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The Moral Dilemma of Pacifism in a World of War

An interview with David Rieff
by Carter Phipps


“I don't have a spiritual bone in my body,” said the voice on the other end of the phone. “At least, not that I'm aware of as such.” Author and journalist David Rieff may not be religious, but he is making an interesting career out of being deeply moral. Traveling and living for the last decade in some of the most godforsaken war zones in the world—including the Balkans, Rwanda, Iraq, and Afghanistan—Rieff's sharp eyes and brilliant pen are experts at sorting through the immense complexities and moral ambiguities of war and genocide, ethnic cleansing and ethnic fighting, international intervention and international apathy. And he is not afraid to take on sacred cows. His 2002 book, A Bed for the Night, offered a carefully articulated and quite devastating analysis of the moral and political failings of humanitarian agencies like Oxfam and Doctors Without Borders, even while recognizing their heroic efforts to help people in desperate situations around the world.

“I don't like to write about a place unless I've put my boots on the ground,” says Rieff. And he continues to put his boots on the ground around the world, having spent much of the last year writing for the New York Times from Iraq and Israel. In fact, it was in Jerusalem that I reached him, curious to find out what a veteran observer of the horrors of war had come to understand about the morality of pacifism.

WHAT IS ENLIGHTENMENT: Are you a pacifist?

DAVID RIEFF: No. I'm not a person who thinks that political ideals can be realized. There's a fundamental gap between what we can imagine and what we can do.

Now, war is a terrible thing. And pacifists are probably the only group of people in our world who really know that all the time. A lot of people know it, but they only know it part of the time, or they are seduced by war. People get off on war; that's also part of the picture. In some ways, the pacifists are the only people who see war from the perspective of the graveyard and the burn unit. So one doesn't want to be condescending, because on a very profound level, that is the place to see war from.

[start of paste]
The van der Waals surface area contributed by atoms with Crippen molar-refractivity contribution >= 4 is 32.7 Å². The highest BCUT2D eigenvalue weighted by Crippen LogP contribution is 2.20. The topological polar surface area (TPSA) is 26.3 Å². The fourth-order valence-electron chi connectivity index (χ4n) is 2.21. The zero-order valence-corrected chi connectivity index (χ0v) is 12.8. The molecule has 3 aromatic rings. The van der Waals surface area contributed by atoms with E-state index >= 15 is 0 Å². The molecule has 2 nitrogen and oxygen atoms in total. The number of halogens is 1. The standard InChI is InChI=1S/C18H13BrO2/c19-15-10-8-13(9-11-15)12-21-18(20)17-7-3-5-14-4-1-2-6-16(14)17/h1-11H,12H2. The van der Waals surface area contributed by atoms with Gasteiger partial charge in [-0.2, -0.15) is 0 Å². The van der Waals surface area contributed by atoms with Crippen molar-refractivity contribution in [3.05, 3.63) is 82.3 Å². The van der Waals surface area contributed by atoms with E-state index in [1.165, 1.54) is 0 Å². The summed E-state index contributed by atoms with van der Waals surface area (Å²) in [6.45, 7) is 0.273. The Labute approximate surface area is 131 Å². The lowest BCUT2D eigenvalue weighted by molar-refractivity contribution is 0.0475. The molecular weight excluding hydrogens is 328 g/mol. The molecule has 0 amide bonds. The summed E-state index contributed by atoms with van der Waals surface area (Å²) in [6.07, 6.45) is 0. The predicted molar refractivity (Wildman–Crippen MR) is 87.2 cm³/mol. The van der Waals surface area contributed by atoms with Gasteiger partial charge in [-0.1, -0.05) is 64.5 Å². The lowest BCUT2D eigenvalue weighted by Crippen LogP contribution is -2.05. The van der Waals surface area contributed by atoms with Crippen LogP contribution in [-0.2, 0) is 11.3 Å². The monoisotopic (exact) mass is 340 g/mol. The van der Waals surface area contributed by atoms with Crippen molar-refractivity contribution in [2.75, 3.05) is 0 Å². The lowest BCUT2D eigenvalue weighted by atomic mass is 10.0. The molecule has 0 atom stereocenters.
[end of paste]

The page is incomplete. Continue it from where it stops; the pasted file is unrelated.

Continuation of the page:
But I think pacifism is an impractical doctrine in a world of war. It's possible to struggle for a world that gives up war, but I think it has to come first in regions and communities. In other words, it's a hell of a lot easier to be a pacifist in Western Europe than in Africa.

WIE: Why is that?

Rieff: Prosperity—the fact that war doesn't seem to serve anybody's interest in Europe. Also, maybe Europeans have actually learned something from history. That would seem unlikely, but it's always possible. I do think the burden of German history may have made a lot of Germans pacifists. But I don't see how being a pacifist in the siege of Sarajevo would have done the world much good, and that's coming from someone who lived in Sarajevo for a lot of the war. You would have been on your moral high horse, but what would it have done?

Also, it depends on whether all wars seem pointless to you. All wars don't seem pointless to me. They all seem tragic and horrible, but they don't all seem pointless. Pacifists finally say that they all are, I think. The classic case for pacifists is World War II.

WIE: That's the great dilemma for a pacifist.

Rieff: Right. Of course, being critical of pacifism is not the same thing as saying war should be a first recourse. A lot of us have been critical of the Bush Administration in Iraq because we thought they went to war too easily. But again, would an Iraqi have been best served by a pacifist position toward Saddam Hussein?